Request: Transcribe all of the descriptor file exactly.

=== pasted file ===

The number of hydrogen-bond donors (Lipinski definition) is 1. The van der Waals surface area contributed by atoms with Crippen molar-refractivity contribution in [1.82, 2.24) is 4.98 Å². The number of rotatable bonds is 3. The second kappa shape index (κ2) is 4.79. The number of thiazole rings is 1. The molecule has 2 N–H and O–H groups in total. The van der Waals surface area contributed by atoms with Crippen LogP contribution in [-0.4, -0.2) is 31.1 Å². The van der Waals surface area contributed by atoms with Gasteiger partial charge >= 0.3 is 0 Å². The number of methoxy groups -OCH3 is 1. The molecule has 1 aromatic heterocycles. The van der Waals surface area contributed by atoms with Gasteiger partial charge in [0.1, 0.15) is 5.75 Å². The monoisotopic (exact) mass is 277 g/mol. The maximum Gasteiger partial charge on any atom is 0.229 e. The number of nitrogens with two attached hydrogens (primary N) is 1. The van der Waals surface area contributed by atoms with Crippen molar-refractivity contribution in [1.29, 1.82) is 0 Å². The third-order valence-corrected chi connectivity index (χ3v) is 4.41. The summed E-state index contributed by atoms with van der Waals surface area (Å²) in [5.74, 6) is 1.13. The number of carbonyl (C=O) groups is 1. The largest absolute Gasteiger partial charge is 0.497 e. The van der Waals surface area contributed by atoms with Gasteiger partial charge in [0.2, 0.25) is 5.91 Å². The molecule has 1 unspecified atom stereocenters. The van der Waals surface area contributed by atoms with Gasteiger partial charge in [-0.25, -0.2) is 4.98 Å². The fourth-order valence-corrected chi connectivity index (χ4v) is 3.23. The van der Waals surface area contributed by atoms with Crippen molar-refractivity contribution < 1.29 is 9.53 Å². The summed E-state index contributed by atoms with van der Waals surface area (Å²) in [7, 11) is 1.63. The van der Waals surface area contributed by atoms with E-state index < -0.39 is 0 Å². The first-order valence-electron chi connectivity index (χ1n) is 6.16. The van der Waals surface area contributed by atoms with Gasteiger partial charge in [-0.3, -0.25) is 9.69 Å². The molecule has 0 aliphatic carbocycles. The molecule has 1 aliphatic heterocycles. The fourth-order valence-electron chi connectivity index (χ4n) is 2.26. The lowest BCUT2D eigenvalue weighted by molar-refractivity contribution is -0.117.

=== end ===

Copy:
The number of hydrogen-bond donors (Lipinski definition) is 1. The van der Waals surface area contributed by atoms with Crippen molar-refractivity contribution in [1.82, 2.24) is 4.98 Å². The number of rotatable bonds is 3. The second kappa shape index (κ2) is 4.79. The number of thiazole rings is 1. The molecule has 2 N–H and O–H groups in total. The van der Waals surface area contributed by atoms with Crippen LogP contribution in [-0.4, -0.2) is 31.1 Å². The van der Waals surface area contributed by atoms with Gasteiger partial charge >= 0.3 is 0 Å². The number of methoxy groups -OCH3 is 1. The molecule has 1 aromatic heterocycles. The van der Waals surface area contributed by atoms with Gasteiger partial charge in [0.1, 0.15) is 5.75 Å². The monoisotopic (exact) mass is 277 g/mol. The maximum Gasteiger partial charge on any atom is 0.229 e. The number of nitrogens with two attached hydrogens (primary N) is 1. The van der Waals surface area contributed by atoms with Crippen molar-refractivity contribution in [1.29, 1.82) is 0 Å². The third-order valence-corrected chi connectivity index (χ3v) is 4.41. The summed E-state index contributed by atoms with van der Waals surface area (Å²) in [5.74, 6) is 1.13. The number of carbonyl (C=O) groups is 1. The largest absolute Gasteiger partial charge is 0.497 e. The van der Waals surface area contributed by atoms with Gasteiger partial charge in [0.2, 0.25) is 5.91 Å². The molecule has 1 unspecified atom stereocenters. The van der Waals surface area contributed by atoms with Gasteiger partial charge in [-0.25, -0.2) is 4.98 Å². The fourth-order valence-corrected chi connectivity index (χ4v) is 3.23. The van der Waals surface area contributed by atoms with Crippen molar-refractivity contribution < 1.29 is 9.53 Å². The summed E-state index contributed by atoms with van der Waals surface area (Å²) in [7, 11) is 1.63. The van der Waals surface area contributed by atoms with E-state index < -0.39 is 0 Å². The first-order valence-electron chi connectivity index (χ1n) is 6.16. The van der Waals surface area contributed by atoms with Gasteiger partial charge in [-0.3, -0.25) is 9.69 Å². The molecule has 0 aliphatic carbocycles. The molecule has 1 aliphatic heterocycles. The fourth-order valence-electron chi connectivity index (χ4n) is 2.26. The lowest BCUT2D eigenvalue weighted by molar-refractivity contribution is -0.117.